Dr. David Carrier has championed this theory of human-hand evolution, also known as the pugilism hypothesis. He believes that, because hand-to-hand combat would have been an important factor in survival and procuring mates for early humans, fist-fighting could have driven the evolution of the human hand. One of his studies used cadaver arms to show that a clenched fist puts less strain on the bones in the hand when punching, as compared to a loose fist and an open-handed slap. The results showed that a tight fist could deliver 55% more force than a loose fist, and twice as much force as a slap, while reducing strain on the metacarpal bones.
Did Fist-Fighting Shape The Human Hand?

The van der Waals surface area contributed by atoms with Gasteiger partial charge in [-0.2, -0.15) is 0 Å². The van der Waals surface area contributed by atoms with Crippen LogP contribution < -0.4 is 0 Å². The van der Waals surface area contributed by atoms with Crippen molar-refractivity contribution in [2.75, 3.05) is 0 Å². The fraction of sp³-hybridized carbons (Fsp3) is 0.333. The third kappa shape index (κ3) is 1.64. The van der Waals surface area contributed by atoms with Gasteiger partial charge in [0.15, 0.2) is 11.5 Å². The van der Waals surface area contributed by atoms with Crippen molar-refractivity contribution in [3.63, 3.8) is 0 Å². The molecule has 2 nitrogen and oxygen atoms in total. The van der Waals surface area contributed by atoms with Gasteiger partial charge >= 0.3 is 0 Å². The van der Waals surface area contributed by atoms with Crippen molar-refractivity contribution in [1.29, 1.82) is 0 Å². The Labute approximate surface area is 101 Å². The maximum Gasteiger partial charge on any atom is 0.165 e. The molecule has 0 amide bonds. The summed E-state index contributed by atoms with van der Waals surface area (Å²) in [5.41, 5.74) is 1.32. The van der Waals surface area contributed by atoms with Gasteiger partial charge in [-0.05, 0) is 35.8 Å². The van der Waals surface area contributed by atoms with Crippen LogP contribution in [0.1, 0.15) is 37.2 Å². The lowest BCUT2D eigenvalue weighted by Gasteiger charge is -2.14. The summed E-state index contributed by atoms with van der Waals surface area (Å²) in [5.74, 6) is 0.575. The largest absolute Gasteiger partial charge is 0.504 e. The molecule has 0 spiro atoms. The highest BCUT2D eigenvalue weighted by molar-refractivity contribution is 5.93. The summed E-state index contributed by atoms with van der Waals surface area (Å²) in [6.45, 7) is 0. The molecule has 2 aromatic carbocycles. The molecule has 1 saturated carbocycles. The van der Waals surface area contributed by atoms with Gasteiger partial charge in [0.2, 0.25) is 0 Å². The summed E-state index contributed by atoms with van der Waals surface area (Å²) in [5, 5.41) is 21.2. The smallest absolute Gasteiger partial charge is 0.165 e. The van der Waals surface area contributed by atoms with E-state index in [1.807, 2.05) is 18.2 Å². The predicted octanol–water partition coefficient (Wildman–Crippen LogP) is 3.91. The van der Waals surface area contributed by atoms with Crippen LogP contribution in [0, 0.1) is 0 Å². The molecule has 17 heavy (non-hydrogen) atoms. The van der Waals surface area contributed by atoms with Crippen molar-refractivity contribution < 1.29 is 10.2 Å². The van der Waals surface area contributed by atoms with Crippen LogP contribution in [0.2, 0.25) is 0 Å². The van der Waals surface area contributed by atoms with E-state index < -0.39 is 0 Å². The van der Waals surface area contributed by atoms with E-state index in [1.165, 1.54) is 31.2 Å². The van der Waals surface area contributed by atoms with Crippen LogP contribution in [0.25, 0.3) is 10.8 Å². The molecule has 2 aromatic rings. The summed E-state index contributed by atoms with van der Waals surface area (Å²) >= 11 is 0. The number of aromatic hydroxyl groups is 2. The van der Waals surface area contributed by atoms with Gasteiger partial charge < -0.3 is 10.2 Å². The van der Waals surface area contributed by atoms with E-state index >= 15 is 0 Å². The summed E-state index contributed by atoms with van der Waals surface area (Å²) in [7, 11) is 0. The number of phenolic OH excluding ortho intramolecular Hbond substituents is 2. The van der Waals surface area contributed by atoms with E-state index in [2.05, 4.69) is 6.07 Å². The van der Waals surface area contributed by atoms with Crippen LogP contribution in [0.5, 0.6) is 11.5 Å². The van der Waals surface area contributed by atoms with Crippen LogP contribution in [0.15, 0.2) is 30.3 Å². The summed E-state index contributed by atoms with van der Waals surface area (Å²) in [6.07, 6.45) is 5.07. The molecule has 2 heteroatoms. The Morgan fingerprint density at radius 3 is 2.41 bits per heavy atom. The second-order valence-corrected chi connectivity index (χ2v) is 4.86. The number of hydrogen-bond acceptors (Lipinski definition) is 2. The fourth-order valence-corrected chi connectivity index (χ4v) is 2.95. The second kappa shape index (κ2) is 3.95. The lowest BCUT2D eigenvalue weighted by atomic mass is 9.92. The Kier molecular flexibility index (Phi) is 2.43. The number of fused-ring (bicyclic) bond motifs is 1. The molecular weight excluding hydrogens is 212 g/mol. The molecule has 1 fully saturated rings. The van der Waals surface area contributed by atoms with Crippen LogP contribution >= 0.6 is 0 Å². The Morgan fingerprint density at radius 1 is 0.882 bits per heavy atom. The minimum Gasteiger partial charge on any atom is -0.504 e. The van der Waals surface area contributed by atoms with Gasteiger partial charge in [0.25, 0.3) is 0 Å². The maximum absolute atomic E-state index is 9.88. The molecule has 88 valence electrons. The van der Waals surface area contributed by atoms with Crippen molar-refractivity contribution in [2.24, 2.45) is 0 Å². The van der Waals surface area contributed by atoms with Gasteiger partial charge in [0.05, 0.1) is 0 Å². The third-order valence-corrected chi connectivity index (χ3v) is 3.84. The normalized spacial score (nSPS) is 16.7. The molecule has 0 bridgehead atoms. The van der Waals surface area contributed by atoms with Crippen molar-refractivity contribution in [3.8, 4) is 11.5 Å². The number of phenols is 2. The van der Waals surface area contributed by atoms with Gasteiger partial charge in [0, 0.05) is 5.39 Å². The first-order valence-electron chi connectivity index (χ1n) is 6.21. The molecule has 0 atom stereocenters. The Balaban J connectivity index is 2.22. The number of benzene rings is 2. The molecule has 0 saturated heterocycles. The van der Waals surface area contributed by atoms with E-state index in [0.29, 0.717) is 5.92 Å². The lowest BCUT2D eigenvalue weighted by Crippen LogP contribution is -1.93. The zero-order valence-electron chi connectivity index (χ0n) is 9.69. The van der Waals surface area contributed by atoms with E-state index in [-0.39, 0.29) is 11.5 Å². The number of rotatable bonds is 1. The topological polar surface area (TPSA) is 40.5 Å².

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Key Facts In This Video
Compared to gorillas, humans have shorter palms and fingers, and longer, stronger thumbs that allow for more manual dexterity. 00:39
Humans are the only animals that form a clenched fist to fight. 01:16
Because it delivers force with a smaller concentrated surface area, a punch does more damage than a slap or a chop. 01:47
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